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Simplicity in the Blink of an Eye




    A few times a year, executives write about how to simplify your organization and life, starting with decision making. How do we know when we’ve come across the right answer? How do we find it? #Simplicity


    We live in a world where things move fast and sometimes the stakes are high. Information zooms past our screens and through our ears. We’re trying to process it all and make the right decisions.


    Do we take the time to weigh all the options? Or do we rely on a split second and our instincts?


    In the book Blink: The Power of Thinking Without Thinking, Malcom Gladwell writes, “We live in a world that assumes that the quality of a decision is directly related to the time and efforts that went into making it.” He challenges the reader to disassociate time with good decision-making. That’s a major mind shift for a lot of people.


    We make hundreds of decisions every day. Some carry great consequence, so it’s natural to want to spend hours, days or weeks contemplating. We don’t necessarily need more time; when faced with a fork in the road, we need to be better listeners to our inner selves.


    Some call this feeling intuition or gut. We know the terms, but how many of us pay attention or trust them? If we did, decision making at work could get simpler and faster. Let me explain with a story from the book.


    In September 1983, an art dealer approached a museum in California and said he had a rare, sixth century statue in his possession, known as a kuoros. Only about 200 exist. He wanted $10 million for it and he got it.


    But first the museum launched a 14-month investigation, X-raying the statue and analyzing its surface deposits. The statue was declared to be really old. The museum was sold and shelled out the cash.


    Later, a museum board member, a Greek sculpture expert and a former museum director all had adverse reactions in the first few seconds of seeing it. It just didn’t look or feel right to them. The museum shipped the statue to the best sculpture experts in Greece, and the snowball got bigger.


    The Greek experts had what the book described as an “intuitive repulsion.” One expert immediately felt the fingernails on the statue weren’t right. Another called it fresh within the first few moments. That’s not good for something that’s supposed to be old. The consensus was that something was off about the statue.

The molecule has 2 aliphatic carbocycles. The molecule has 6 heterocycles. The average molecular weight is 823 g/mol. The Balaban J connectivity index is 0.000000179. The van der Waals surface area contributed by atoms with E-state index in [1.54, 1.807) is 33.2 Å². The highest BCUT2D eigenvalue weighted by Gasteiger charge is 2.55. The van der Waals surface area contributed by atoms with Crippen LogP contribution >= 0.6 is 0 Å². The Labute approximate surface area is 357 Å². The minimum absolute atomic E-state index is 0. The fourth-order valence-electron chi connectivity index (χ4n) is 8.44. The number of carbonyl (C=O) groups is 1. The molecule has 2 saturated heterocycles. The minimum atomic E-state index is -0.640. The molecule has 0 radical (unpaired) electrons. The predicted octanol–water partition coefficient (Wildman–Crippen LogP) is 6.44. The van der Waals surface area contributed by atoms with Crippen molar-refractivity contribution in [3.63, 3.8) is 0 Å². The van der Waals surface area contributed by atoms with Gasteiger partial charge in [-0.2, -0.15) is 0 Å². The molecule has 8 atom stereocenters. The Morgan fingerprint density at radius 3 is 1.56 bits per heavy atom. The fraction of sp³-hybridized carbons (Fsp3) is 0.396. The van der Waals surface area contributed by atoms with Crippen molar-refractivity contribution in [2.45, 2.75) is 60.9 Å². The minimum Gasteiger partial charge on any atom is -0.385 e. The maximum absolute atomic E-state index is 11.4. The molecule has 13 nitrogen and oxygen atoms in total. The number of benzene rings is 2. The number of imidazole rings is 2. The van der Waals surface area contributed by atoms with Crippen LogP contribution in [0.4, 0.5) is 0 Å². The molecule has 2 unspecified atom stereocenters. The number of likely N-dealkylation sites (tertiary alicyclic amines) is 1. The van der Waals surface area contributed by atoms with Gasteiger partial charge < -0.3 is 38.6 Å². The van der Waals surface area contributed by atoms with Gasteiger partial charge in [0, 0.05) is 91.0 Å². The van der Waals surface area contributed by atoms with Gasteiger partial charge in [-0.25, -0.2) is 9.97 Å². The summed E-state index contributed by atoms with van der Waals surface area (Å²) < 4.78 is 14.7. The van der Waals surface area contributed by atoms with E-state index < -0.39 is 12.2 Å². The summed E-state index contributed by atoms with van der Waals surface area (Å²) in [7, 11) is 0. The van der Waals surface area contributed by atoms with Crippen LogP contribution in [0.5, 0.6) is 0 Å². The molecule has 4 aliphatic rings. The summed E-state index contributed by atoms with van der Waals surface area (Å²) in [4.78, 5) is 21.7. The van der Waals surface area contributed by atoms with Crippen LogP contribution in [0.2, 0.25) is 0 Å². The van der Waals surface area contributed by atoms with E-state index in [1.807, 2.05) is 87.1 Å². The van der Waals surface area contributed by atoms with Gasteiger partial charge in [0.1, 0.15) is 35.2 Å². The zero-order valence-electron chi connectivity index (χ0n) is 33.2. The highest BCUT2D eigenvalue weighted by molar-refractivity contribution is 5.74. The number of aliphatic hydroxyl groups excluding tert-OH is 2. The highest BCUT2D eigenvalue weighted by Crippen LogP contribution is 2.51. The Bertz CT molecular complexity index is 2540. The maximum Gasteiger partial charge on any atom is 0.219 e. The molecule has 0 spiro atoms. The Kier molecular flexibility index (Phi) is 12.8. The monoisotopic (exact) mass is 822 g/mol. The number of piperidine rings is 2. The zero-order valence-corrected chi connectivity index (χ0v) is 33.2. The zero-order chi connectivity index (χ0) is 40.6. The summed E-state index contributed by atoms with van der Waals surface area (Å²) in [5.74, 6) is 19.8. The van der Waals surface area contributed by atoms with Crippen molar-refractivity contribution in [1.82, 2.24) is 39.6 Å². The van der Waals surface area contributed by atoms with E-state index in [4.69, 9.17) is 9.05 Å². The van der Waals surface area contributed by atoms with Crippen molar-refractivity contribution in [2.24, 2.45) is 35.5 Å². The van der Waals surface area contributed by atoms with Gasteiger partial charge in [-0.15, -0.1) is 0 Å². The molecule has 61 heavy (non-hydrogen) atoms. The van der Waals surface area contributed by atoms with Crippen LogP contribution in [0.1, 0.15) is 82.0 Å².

So who was right? It turns out the Greek experts and their guts. The statue was a forgery. In the blink of an eye, a room full of experts was able to tell more about the statue than a 14-month scientific analysis by the museum.


    What lessons does this story teach us and how can we apply them in our professional lives?


    • Don’t ignore your “intuitive repulsion” to things: The book talks about your ability to “instantly decode the truth of a situation.” Before any conscious thought takes place, we sometimes feel something. It’s a strong emotion or physical reaction, like clammy palms, telling us there’s a problem. Sometimes you’ve got to listen to it.
    • Beware of the risks of consensus-based decisions: When you bring your team together to solve a problem, you need to be very intentional about how decisions are made. Allowing team consensus to drive the decision making is comfortable, but sometimes it can keep you from making the breakthrough you know needs to happen. When you‘re in charge, you need to trust your gut and pick the moments when you make the call versus when the team collectively makes the call.
    • Too much time on a decision can cost you money: Think about what the museum had to pay for the experts, fancy equipment and tests. Not to mention shipping a seven-foot statue to Athens. Thousands of dollars in expenses on top of the $10 million check? Over analyzing things can cost you big.
    • Believe in other people’s intuition, too: The story also teaches us that the opinions of others can be valuable. This may go against making a fast decision, but sometimes it’s necessary. Watch the reactions of the people who are your experts and give them the freedom to express what they are feeling. Our gut reactions aren’t always objective. It’s why the museum couldn’t see what the experts in the room did. The museum wanted the statue to be real and that type of enthusiasm can cloud your judgment. Always ask yourself, “Is my reaction coming from an objective place?”
    • Know the protocol of your organization: Inside of any organization there are rules and norms. While you can make a decision in the blink of an eye, make sure your boss knows what you are doing and why. Let them know you touched base with required stakeholders. Also make sure that you communicate with your team so they are bought in and support you when you execute on your decision. 


    Sometimes the simplest answer is the best one. We are often wary of quick decisions. We’re suspicious of our ability to make them, but we are wired with incredible tools inside that serve us well when we need them. Believe in the power of your instincts. Don’t deny yourself the success that they can bring to our lives.